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The Star Machine

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  • Posted January 21, 2009

    more from this reviewer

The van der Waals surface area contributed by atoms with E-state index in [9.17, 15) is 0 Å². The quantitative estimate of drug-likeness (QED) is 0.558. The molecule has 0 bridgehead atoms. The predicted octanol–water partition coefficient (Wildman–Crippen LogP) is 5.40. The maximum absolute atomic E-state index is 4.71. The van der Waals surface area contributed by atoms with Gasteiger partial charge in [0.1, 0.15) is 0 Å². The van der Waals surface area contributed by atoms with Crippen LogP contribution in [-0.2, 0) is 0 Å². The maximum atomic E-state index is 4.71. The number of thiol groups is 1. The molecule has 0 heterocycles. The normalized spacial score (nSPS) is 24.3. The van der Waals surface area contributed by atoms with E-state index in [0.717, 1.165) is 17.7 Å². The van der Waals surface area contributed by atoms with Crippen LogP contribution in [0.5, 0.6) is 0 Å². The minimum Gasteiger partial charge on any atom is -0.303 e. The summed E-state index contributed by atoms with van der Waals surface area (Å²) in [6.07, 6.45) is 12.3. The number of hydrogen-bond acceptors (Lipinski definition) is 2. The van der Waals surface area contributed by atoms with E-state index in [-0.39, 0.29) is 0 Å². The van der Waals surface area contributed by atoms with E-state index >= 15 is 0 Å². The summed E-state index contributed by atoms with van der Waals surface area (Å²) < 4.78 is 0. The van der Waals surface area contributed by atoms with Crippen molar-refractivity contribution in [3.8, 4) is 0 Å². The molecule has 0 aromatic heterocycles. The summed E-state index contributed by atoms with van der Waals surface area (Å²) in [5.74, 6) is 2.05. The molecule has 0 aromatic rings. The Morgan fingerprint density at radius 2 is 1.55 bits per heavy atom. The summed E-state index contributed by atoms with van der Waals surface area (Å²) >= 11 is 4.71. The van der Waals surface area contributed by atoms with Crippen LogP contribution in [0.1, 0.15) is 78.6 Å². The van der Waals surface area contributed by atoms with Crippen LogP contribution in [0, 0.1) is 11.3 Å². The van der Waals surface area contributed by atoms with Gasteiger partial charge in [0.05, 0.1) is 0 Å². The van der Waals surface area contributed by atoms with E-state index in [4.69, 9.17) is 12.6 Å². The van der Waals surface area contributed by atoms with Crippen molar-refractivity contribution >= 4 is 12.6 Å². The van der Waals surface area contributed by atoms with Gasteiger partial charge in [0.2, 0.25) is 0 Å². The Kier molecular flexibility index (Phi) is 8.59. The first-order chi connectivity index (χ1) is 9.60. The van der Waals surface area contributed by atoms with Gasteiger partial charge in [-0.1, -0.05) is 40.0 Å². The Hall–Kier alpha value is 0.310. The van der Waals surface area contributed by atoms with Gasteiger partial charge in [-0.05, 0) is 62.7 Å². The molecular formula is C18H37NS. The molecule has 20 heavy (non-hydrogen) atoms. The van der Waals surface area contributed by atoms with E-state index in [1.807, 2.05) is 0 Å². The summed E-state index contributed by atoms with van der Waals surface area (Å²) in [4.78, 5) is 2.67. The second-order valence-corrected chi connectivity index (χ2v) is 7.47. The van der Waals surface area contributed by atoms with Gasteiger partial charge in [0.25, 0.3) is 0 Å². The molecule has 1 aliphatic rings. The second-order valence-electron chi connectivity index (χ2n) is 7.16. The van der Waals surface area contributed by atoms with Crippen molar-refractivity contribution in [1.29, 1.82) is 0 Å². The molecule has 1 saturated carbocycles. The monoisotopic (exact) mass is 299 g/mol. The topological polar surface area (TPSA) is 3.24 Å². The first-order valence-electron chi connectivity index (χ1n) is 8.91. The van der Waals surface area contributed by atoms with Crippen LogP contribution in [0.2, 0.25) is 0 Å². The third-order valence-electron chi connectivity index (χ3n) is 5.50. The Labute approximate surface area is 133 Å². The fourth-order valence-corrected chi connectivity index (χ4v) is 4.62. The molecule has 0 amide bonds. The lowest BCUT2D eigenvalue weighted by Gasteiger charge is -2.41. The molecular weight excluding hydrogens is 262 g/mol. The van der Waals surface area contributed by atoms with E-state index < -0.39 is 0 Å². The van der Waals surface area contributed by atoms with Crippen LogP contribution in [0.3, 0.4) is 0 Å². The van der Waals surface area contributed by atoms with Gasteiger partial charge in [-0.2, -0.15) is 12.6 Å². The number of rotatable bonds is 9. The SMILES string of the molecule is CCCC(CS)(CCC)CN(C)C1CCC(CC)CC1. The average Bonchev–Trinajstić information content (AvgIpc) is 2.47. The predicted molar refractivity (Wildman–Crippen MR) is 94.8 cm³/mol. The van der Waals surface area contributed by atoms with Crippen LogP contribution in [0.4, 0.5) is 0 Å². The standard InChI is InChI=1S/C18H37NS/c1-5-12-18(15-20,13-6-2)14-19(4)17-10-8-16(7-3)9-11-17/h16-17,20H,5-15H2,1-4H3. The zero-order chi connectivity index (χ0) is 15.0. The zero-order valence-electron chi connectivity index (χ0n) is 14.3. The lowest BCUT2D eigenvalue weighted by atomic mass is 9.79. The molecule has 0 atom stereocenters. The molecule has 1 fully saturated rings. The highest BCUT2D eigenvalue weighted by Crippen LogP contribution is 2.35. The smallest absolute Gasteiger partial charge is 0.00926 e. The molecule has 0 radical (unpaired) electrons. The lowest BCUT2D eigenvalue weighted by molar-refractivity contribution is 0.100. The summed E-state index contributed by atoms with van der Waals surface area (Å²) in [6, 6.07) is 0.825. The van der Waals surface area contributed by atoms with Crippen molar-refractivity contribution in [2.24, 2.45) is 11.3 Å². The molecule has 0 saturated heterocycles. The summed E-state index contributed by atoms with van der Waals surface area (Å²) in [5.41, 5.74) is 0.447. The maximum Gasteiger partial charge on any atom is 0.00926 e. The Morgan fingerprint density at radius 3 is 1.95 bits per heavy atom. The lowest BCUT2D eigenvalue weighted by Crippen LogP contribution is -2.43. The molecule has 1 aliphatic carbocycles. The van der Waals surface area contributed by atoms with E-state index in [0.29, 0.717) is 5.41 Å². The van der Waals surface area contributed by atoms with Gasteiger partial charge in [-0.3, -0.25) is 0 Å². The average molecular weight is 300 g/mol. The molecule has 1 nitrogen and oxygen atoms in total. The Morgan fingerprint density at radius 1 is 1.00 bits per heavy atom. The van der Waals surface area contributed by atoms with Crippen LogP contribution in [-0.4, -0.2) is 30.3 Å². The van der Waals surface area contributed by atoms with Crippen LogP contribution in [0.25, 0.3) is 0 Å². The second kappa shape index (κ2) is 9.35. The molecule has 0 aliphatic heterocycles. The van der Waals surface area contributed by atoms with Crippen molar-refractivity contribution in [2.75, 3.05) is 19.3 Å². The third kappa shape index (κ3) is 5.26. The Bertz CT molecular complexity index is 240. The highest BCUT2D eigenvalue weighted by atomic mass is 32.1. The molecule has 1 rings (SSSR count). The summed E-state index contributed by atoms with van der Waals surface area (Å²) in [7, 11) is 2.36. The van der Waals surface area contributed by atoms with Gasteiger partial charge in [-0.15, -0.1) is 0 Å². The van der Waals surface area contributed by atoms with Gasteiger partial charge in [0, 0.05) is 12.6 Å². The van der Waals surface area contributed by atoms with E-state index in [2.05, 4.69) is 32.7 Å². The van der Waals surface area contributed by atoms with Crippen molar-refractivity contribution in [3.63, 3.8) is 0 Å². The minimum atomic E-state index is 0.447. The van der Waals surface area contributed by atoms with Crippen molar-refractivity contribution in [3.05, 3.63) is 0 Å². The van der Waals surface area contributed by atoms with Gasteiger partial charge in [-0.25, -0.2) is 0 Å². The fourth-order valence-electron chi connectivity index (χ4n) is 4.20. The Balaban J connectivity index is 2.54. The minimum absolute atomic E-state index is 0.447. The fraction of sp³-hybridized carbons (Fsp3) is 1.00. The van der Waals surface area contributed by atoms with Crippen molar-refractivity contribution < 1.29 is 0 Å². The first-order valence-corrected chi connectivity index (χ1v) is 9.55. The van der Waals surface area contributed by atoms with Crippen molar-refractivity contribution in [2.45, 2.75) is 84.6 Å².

As the author writes "`Movie star' in the old Hollywood was a concept. The person who became one juggled opposing forces: studio domination and ownership versus personal ambition and self-assertion." <BR/><BR/>Basinger explores each of these forces in fascinating detail as they relate to a myriad of actors and actresses. Part One is a dissection of actors/actresses and the factory system - the lengths that studios would go to and the money spent to develop a star astounds. Of course, more often than not the "star" had little to do with the real person but as long as movie-goers voiced their approval it didn't matter. Appearances, personalities, private lives could be manufactured as long as the person had that certain something on screen. The ones who had "it" easily come to mind - Lana Turner, Clark Gable, Errol Flynn, Rita Hayworth, etc. They were, one might say, commodities, bought and sold. <BR/><BR/>At times, in order for that "it" to become apparent a perfect on-screen mate was needed. Think Walter Pidgeon and Greer Garson, Abbott and Costello. Or, as Katharine Hepburn said about Fred Astaire and Ginger Rogers, "He gives her class and she gives him sex." <BR/><BR/>Part Two deals largely with individuals - the human factor in the star system and, as Alice Faye said, "The deck was stacked against us." Once many reached the top they disliked, resented the price they had paid. It was hard work, six days a week, and their lives were not their own. Ann Rutherford put it succinctly, "We were really like slaves. You were chattels of the studios." The actors were forced to do whatever the studios told them to do or they were suspended. Thus, one saw Jimmy Stewart and Joan Crawford trying to teeter around in ice skates in an ice follies movie. <BR/><BR/>Some like Deanna Durbin turned their backs on Hollywood - she fled to a farmhouse in France and evidently lived quite happily there. Others remained to fight, among the best battlers were Bette Davis, James Cagney and Olivia de Havilland. <BR/><BR/>All the stars from then and now are included, their ups and downs comprehensively chronicled by Jeanine Basinger who turns in-depth research into fascinating reading. The Star Machine is more than worth the price of admission. <BR/><BR/>Enjoy. <BR/><BR/>- Gail Cooke

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